The outrage this week over a Clay County public employee's post about First Lady Michelle Obama resulted in-pardon the cliché here-a "Firestorm of Controversy".
But a story I covered more than 25 years ago in Marietta resulted in the same eruption-long before we heard of social media or even the Internet.
Merv Wendleken was an outspoken, anti-tax, anti-government activist who was a frequent "concerned citizen" visitor to public meetings (although, amazingly, he spoke in such a manner you couldn't completely hate him). In November, 1989, he was elected to the Marietta Board of Education.
If it wasn't already well-known, he said something at his first board meeting in 1990 that made him a household name.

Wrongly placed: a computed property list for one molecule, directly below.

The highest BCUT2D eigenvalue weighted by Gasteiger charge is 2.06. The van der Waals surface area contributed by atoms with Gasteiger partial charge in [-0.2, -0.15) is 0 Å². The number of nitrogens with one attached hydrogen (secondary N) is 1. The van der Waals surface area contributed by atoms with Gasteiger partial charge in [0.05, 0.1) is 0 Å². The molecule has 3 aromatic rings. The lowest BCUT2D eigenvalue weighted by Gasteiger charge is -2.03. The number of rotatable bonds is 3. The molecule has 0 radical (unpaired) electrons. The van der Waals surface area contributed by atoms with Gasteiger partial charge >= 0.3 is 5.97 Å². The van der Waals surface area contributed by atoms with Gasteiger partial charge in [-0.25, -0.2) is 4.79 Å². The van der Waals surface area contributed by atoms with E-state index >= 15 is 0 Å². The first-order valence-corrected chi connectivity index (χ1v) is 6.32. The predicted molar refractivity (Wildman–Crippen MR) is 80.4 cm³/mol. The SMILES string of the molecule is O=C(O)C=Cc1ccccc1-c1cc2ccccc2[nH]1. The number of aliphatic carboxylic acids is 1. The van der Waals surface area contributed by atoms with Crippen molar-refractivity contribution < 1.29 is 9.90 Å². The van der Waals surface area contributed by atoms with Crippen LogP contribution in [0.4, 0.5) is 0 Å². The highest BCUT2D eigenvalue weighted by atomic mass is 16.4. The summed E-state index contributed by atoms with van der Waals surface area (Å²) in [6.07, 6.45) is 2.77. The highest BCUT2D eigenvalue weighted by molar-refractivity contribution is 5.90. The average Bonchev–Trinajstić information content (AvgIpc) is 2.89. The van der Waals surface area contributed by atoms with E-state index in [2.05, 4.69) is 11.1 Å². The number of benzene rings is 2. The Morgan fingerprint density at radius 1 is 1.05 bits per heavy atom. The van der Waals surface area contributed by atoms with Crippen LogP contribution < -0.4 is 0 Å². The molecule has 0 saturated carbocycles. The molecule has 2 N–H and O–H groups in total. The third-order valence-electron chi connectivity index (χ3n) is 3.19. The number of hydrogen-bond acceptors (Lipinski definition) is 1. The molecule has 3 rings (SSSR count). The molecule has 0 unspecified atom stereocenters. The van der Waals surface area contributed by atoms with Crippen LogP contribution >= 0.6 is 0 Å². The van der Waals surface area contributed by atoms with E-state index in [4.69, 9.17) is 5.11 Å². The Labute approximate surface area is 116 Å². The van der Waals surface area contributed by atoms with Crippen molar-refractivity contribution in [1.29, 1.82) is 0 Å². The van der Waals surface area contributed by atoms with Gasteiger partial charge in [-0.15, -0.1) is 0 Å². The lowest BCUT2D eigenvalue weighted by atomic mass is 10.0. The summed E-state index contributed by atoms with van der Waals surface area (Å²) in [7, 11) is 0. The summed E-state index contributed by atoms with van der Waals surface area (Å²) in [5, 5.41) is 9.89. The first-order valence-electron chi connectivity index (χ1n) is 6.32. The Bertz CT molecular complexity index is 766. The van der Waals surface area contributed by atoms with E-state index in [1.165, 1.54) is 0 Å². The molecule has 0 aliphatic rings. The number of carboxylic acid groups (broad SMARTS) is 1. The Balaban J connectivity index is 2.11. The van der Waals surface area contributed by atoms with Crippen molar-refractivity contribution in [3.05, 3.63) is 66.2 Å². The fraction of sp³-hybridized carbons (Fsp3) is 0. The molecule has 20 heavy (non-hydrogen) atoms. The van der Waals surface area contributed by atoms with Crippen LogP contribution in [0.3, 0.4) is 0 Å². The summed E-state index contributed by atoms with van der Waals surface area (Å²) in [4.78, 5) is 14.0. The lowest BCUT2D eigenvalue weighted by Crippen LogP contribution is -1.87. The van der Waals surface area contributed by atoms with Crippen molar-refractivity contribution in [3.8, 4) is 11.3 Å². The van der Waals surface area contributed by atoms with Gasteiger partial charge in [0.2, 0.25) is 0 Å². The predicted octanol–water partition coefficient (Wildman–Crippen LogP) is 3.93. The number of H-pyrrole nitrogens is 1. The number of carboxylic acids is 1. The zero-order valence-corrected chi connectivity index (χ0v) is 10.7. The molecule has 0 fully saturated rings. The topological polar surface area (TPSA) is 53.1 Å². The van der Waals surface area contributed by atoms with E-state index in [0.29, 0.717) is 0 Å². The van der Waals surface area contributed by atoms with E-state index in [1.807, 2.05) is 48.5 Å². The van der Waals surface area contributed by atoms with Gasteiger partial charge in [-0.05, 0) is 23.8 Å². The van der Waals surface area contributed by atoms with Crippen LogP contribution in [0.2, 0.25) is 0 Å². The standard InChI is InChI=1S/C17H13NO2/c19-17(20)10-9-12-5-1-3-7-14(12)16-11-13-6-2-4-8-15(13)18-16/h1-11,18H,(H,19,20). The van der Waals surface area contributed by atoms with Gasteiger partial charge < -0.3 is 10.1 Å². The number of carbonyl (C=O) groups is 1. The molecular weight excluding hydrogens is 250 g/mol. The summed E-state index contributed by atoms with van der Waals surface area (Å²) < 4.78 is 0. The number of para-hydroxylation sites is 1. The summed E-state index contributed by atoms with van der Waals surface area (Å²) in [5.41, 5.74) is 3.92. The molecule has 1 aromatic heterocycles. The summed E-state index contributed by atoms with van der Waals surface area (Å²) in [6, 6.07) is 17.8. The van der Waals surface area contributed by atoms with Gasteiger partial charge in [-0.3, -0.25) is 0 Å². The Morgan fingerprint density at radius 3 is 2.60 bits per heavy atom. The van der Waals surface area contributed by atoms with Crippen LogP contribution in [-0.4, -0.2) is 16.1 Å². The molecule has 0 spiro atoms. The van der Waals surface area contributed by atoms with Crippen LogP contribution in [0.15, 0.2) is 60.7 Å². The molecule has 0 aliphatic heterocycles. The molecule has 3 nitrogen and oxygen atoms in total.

During a discussion on diversity, he made a pronouncement including the words "white supremacy". That was all that was necessary to set off a sometimes-loud discussion that went on for weeks.
Wendleken insisted he wasn't making a racist statement, and, instead, claimed he was talking about abortion. That didn't change anyone's opinions about his statement. Citizens, both black and white, spoke out in opposition to his comments.
There were calls for his resignation. Wendleken didn't quit the board, but was defeated for re-election four years later. I believe his effectiveness as a board member took a hit because of the fallout from the statement.
Wendleken passed away in 1995, just as people (like me) were starting to hear about the Internet, and, of course, years before the start of Facebook, Twitter and the like.
I can only imagine what our local news environment would have been like if the always-quotable-but usually misspoken-Merv had taken to "tweeting".